With Batman V Superman: Dawn of Justice (a title that, in case you didn’t already know that Justice League was a thing, completely spoils the end of the film) coming out soon, it reminded me that The Dark Knight came out 8 years ago. Doesn’t feel like it does it? Despite all the end of high school exams I should have been revising for at the time, the hype surrounding that movie is one of the few things I remember about 2008. And for the most part, the film seemed to live up to that hype didn’t it? In fact, I’d have to say that The Dark Knight is probably my favourite comic book movie… well, after The Crow that is….
…And Scott Pilgrim Vs The World, Road to Perdition, X-Men 2, Akira, Old Boy, Ghost World, Dredd, A History of Violence, Ghost in the Shell, Watchmen, Kick Ass…
Well, it certainly is my favourite Batman movie…
…Oh wait. No. There’s still Batman: Mask of the Phantasm. And then Batman Beyond: Return of the Joker. And then Batman and Robin… which I just love.
Let’s get one thing straight, I absolutely DO like the movie. But let’s be honest here, the critical appraisal of the movie when was (and still is) absolutely insane. But why not though, right? I mean, it was a pretty game changing film at the time. Some say it cemented comic book movies as a medium to be taken as seriously as any Oscar contender. The film still holds the number 4 spot in the IMDB top 250, bested only by The Shawshank Redemption and first two Godfather films. A friend of mine who took a year in Film studies, once told me that not one class could be had throughout the entire academic year without The Dark Knight being mentioned at least once. I mean, I have met some people who don’t like the film, but these people also tend to throw around criticisms about them being “pretentious” or complain about “Nolan-fanboys” or other trivial stuff.
What do I think of the film? Well, I’d say that The Dark Knight is a film without a dull moment, great pacing, great cinematography, intelligent and appropriate use of themeing and Heath Ledger’s terrific performance really elevates the thing to a whole new level. It is a great accomplishment and, technically, a masterpiece.
Emphasis on technically.
So what movie do I think is a genuine master-piece then? Gremlins baby! My favourite film ever. I must have watched Gremlins movie about… 20 times maybe, even despite it’s weird, at odds with itself tone and structural inconsistencies (my absolute favourite scene in the film goes on for about 5 minutes and doesn’t advance the plot. Even. One. Bit). Okay… perhaps Gremlins is not a good example to compare to TDK. How about another dark comic book movie then? How about The Crow? Talk about style over substance, right? And I mean, the main character is immortal. You know he’s not going to die, so where’s the tension? The thing is though, I’ve watched The Crow about 15 times and could happily sit through it another 15. This is because it’s got something, it’s got style, it’s got a panache that just can’t be pinned down with any kind of name. If I had to use a word, I’d say: organic. It’s an organic work of art.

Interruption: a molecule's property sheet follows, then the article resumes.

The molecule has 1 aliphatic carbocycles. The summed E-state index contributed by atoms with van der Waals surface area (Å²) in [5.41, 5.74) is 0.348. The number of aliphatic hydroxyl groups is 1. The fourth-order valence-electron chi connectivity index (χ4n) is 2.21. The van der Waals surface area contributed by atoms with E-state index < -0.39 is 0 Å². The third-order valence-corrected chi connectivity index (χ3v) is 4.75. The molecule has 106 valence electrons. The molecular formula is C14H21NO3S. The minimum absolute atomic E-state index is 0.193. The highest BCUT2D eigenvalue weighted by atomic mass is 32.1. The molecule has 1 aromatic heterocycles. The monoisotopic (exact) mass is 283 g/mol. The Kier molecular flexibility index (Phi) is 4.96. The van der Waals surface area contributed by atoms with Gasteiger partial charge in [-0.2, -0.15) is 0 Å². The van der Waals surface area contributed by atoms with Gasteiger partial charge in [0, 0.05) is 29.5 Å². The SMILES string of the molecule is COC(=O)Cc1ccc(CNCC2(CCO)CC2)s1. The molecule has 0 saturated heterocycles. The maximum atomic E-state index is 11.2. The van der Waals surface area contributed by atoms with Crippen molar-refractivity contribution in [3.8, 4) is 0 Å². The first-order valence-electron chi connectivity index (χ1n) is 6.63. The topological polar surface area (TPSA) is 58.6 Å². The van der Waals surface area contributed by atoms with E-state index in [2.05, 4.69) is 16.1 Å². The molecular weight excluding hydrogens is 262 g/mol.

Now, when I first watched it back in 2008, I was sure that TDK was one of the best films I’d ever seen in a theatre. Certain, in fact. However, half-way through my third viewing of it many years later, I could feel myself thinking “Y’know what? Maybe life’s too short to watch this movie again.”
Why? I’m sure that someone could make a rational argument about how TDK has better cinematography, better music, better pacing, better everything than any of the movies I love. Why isn’t TDK as memorable to me? Well, primarily because you can’t force me to find a film memorable.
Imagine, if you will, that it’s 8 years ago. You’re Warner Bros, and you’re looking to reboot your Batman franchise. You want it to be as different as possible from that last fucking movie you accidentally green-lit and lost a load of money on. Remember? The one with the dancing gorilla in it? You shudder. Yeah, better not let that happen again, right? So you check your emails and, hello, you’ve got this guy who is critically acclaimed for directing smarty-pants, high concept thrillers. Yeah. Him. He’ll do. So you go to his front door, ring the bell and run away, leaving the proverbial Bat-baby at his doorstep.
Now, this Chris Nolan guy is actually pretty darn good at making films. The thing about the way he works is, that main star of his films, above any of the actors, is always the concept. The plot. The log line. His films are VERY high concept. Check out these summaries of his most famous films:
A man with amnesia tries to solve his wife’s murder. The viewer experiences the film backwards so, like him, we don’t know what has just happened.
Two magicians are locked in a game of revenge. The winding, cat and mouse plot reveals itself in the same way as a magic trick.
With the help of some futuristic technology, thieves can infiltrate people’s dreams and steal their ideas. The film follows a group of said thieves who go to plant an idea in someone’s head instead.
Those are some great log-lines. You could probably sell an entire film based on those concepts. The characters and the exact plot will come later (there’s enough time for fine tuning during re-writes anyway). So now, it’s time to get to work. Here comes another high-concept thriller from Chris Nolan only, this time, the primary concept is: Batman! Here’s the log line that comes out: